The central idea here is that perception is a process of active interpretation geared toward adaptive interaction with the world through the body rather than a recreation of the world within the mind. The contents of our perceptual worlds are controlled hallucinations, brain-based best guesses about the ultimately unknowable causes of sensory signals. And for most of us, most of the time, these controlled hallucinations are experienced as real. …
What this means to me is that the property of realness that attends most of our perceptions should not be taken for granted. …
[Furthermore,] when we experience things as being real, we are less able to appreciate that our perceptual worlds may differ from those of others.
Seth discusses a number of experiments that involve virtual reality (VR) systems. The idea of a VR system becomes more than a tool. Joshua Rothman, in his 2018 New Yorker article “As Real as It Gets: Are we already living in virtual reality?”, narrates numerous experiences with VR systems that challenge our basic notions.
[Virtual reality researcher Mel Slater says,] “On some level, the brain doesn’t know the difference between real reality and virtual reality.” Embodied simulations seem to slip beneath the cognitive threshold, affecting the associative, unconscious parts of the mind. “It’s directly experiential,” Slater said. “It’s not ‘I know.’ It’s ‘I am.’ ”
All these efforts to “know”, to “understand”, that are mediated by our human minds are challenged by the fear that it is impossible. Yet we can’t seem to stop trying. I am ultimately left with my absolute favorite quote from my favorite author, Jorge Luis Borges, from one of his best essays, “Avatars of the Tortoise” (from Other Inquisitions 1937-1952, in Labyrinths, Selected Stories & Other Writings, Donald A. Yates and James E. Irby, editors, New Directions, New York, 1964):
It is daring to think that a coordination of words (philosophies are nothing more than that) can resemble the universe very much. It is also daring to think that of all these illustrious coordinations, one of them—at least in an infinitesimal way—does not resemble the universe a bit more than the others. I have examined those which enjoy certain prestige; I venture to affirm that only in the one formulated by Schopenhauer have I recognized some trait of the universe. According to this doctrine, the world is a fabrication of the will. Art—always—requires visible unrealities. Let it suffice for me to mention one: the metaphorical or numerous or carefully casual diction of the actors in a drama . . . Let us admit what all idealists admit: the hallucinatory nature of the world. Let us do what no idealist has done: seek unrealities which confirm that nature. We shall find them, I believe, in the antinomies of Kant and in the dialectic of Zeno.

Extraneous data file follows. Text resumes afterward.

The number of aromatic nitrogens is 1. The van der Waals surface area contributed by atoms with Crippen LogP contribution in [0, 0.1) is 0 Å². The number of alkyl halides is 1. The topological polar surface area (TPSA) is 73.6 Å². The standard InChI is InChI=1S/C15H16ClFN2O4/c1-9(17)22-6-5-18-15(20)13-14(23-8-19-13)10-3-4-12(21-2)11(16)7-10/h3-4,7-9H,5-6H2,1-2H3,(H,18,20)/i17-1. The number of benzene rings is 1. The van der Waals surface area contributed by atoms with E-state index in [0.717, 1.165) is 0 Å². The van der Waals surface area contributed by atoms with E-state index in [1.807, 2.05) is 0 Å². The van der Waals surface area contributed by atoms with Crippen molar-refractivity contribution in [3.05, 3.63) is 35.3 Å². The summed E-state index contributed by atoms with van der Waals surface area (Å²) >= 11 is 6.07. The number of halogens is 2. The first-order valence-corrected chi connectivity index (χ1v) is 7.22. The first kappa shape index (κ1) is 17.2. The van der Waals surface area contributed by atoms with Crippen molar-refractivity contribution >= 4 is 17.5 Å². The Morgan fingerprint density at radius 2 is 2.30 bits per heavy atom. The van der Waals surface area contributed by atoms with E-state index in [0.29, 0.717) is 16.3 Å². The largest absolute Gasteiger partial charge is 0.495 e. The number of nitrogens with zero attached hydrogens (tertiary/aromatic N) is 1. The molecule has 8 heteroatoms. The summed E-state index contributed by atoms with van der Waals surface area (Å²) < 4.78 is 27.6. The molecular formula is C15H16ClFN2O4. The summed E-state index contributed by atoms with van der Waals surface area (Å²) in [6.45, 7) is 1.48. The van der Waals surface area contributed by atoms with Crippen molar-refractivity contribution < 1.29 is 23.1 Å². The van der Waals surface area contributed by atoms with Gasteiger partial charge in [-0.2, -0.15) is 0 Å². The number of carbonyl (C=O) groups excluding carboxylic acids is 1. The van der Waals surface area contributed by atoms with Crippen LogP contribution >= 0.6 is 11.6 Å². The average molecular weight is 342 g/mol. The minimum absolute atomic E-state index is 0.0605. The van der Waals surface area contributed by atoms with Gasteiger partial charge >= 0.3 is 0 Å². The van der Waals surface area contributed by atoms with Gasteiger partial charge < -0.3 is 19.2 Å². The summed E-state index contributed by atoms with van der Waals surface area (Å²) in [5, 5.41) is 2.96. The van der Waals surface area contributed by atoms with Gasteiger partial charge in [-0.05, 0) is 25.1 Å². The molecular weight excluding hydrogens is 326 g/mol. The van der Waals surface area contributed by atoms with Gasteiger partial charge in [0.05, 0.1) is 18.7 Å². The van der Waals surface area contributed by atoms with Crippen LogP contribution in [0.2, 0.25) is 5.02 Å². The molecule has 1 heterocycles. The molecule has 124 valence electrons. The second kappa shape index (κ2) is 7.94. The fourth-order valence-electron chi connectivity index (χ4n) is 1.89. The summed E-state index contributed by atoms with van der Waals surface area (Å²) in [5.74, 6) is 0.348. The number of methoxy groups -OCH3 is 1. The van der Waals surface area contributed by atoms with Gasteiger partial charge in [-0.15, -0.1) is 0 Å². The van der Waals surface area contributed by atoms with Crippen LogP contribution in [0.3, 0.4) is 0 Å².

“The greatest magician (Novalis has memorably written) would be the one who would cast over himself a spell so complete that he would take his own phantasmagorias as autonomous appearances. Would not this be our case?” I conjecture that this is so. We (the undivided divinity operating within us) have dreamt the world. We have dreamt it as firm, mysterious, visible, ubiquitous in space and durable in time; but in its architecture we have allowed tenuous and eternal crevices of unreason which tell us it is false.
Translated by James E. Irby [with three minor tweaks by me]